Methyl chavicol (70-88%), linalol Beta-asarone (up to 80%), calamene, calamol Cineol with pinene Cedrol, cadinene Chamazulene, azulene (115%) Eugenol (80-96%), cinnamaldehyde (3%) Citronellol (upto50%), geranial (upto45%) Eugenol (60-90%), eugenol acetate Linalol (55-75%), decylaldehyde Menthol (70-95%), menthone (10-20%) Cuminaldehyde (upto60%), pinene, terpinene Tumerone (60%), zingiberene Cineol (70-85%), pinene Allicin Gingerin, gingenol, zingiberene Pinene, limonene, bornyl acetate Benzyl acetate, linalol, cisjasmone Bornyl acetate, isobornyl valerianate Pinene, myrcene, sabinene Limonene, pinene, camphene Citral (65-85%), myrcene (1225%) Calendulin Limonene, myrcene, camphene Geraniol, farnesol Menthol (29-48%), menthone (20-31%) Alpha pinene (50%), beta pinene (25-35%), carene (2060%) Citronellol (20-35%), nerol (30-40%), geraniol Thujone (upto42%), cineol, borneol Santalols (90%), santene, teresantol Methyl cinnamate, cineol Tagetones, ocimene, myrcene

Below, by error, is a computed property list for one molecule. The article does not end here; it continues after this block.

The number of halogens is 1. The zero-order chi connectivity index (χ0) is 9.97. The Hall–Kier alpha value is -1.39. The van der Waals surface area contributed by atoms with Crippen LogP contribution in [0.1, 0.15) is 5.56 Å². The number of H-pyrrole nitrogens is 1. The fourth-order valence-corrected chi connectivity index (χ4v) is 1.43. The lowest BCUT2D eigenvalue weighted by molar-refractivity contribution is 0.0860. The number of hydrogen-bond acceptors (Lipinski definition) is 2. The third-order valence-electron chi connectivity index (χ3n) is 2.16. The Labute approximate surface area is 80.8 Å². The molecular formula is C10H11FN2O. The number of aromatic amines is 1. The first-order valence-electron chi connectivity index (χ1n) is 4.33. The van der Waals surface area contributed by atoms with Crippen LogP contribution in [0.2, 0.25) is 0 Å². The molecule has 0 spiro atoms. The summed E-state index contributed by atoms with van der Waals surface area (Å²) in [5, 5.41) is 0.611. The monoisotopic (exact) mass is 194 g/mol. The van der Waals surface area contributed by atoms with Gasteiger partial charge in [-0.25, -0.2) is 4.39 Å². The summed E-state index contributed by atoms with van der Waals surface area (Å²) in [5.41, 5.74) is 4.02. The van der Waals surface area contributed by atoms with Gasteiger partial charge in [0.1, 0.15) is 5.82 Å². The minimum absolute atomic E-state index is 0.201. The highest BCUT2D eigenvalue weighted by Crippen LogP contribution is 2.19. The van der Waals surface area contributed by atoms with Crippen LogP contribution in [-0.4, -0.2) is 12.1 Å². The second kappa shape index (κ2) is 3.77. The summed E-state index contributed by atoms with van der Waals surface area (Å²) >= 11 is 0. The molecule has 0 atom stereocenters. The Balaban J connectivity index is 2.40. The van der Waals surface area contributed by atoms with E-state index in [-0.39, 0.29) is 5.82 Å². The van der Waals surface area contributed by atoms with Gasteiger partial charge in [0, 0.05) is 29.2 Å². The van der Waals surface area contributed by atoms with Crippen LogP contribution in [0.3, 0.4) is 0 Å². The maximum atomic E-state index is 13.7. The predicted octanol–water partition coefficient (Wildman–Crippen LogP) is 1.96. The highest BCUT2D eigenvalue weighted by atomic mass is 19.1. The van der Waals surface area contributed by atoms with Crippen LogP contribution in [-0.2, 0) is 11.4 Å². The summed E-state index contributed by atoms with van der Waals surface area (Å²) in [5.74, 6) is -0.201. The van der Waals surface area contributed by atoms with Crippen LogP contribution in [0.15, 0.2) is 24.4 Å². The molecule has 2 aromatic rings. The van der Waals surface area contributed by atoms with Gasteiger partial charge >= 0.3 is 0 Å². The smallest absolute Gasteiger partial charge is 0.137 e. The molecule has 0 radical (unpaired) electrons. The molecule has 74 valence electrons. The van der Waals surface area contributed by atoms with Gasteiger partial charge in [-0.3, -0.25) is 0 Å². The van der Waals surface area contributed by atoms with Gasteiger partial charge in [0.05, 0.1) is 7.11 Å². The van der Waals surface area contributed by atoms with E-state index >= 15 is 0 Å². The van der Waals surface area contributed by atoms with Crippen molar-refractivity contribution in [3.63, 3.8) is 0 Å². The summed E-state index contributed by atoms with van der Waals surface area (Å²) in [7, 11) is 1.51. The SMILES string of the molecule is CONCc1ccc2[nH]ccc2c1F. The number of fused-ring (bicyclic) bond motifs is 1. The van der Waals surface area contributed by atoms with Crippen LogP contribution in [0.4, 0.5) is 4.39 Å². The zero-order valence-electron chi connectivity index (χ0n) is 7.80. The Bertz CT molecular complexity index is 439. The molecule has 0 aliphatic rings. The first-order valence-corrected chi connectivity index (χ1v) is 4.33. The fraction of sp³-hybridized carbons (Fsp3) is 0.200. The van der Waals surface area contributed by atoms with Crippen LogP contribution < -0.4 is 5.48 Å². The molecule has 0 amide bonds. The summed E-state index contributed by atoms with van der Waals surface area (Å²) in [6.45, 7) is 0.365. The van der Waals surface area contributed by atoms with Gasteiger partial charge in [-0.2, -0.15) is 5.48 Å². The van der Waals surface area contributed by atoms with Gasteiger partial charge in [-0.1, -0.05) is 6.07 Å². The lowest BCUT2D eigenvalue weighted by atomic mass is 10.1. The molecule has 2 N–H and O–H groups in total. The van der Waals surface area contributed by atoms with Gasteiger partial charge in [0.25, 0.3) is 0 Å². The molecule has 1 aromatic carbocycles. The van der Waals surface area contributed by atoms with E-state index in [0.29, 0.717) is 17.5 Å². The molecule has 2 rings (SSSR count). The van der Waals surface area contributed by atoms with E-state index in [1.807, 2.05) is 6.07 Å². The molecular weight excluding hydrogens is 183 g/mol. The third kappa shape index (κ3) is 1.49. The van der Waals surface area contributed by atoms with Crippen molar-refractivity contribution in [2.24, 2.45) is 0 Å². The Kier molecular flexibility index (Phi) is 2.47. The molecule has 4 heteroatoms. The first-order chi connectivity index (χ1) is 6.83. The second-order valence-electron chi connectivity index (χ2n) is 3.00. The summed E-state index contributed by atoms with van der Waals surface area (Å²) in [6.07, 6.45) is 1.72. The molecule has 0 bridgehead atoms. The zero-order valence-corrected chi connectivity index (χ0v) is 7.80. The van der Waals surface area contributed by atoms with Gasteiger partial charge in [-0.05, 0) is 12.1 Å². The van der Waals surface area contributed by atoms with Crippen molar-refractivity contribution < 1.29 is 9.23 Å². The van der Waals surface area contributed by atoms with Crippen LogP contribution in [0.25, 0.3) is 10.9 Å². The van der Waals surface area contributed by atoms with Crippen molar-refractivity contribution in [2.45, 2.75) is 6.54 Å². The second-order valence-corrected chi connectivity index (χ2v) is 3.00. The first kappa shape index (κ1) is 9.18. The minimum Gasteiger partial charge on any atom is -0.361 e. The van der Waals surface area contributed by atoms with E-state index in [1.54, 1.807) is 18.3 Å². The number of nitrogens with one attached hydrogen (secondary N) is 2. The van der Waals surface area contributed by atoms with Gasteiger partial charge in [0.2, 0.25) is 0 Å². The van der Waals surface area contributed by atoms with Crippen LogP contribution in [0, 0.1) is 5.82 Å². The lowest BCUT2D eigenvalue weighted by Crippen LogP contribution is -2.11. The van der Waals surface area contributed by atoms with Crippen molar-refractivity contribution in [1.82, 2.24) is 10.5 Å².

WCE, alt, 3001500m (cultivated) WCE, alt, 3002700m C, alt, 1300-1500m W, alt, 2400-3700m CE, alt, 500-1500m (cultivated) WCE, alt, 4502000m WC, alt, 400-2000m (cultivated) WCE, alt, 3001000m (cultivated) WCE, alt, 2001500m (cultivated) WCE, alt, 3002000m (cultivated) WCE, alt, upto800m (cultivated) CE, alt, 700-1500m (cultivated) CE, alt, 400-1500m (cultivated) WCE, alt, 10002600m (cultivated) WCE, alt, 1501200m (cultivated) WCE, alt, 18003500m CE, alt, 800-1800m (cultivated) WCE, alt, 32005000m WCE, alt, 30004100m CE, alt, 600-1500m (cultivated) WCE, alt, 3001100m (cultivated) CE, alt, 300-1500m (cultivated) CE, alt, 600-1500m (cultivated) CE, alt, 900-2000m (cultivated) WCE, alt, 12002700m (cultivated) WCE, alt, 6001800m WCE, alt, 12003000m (cultivated) WCE, alt, 5001500m (cultivated) W, alt, 200-900m WE, alt, 2000-2500m WCE, alt, 9002000m (cultivated)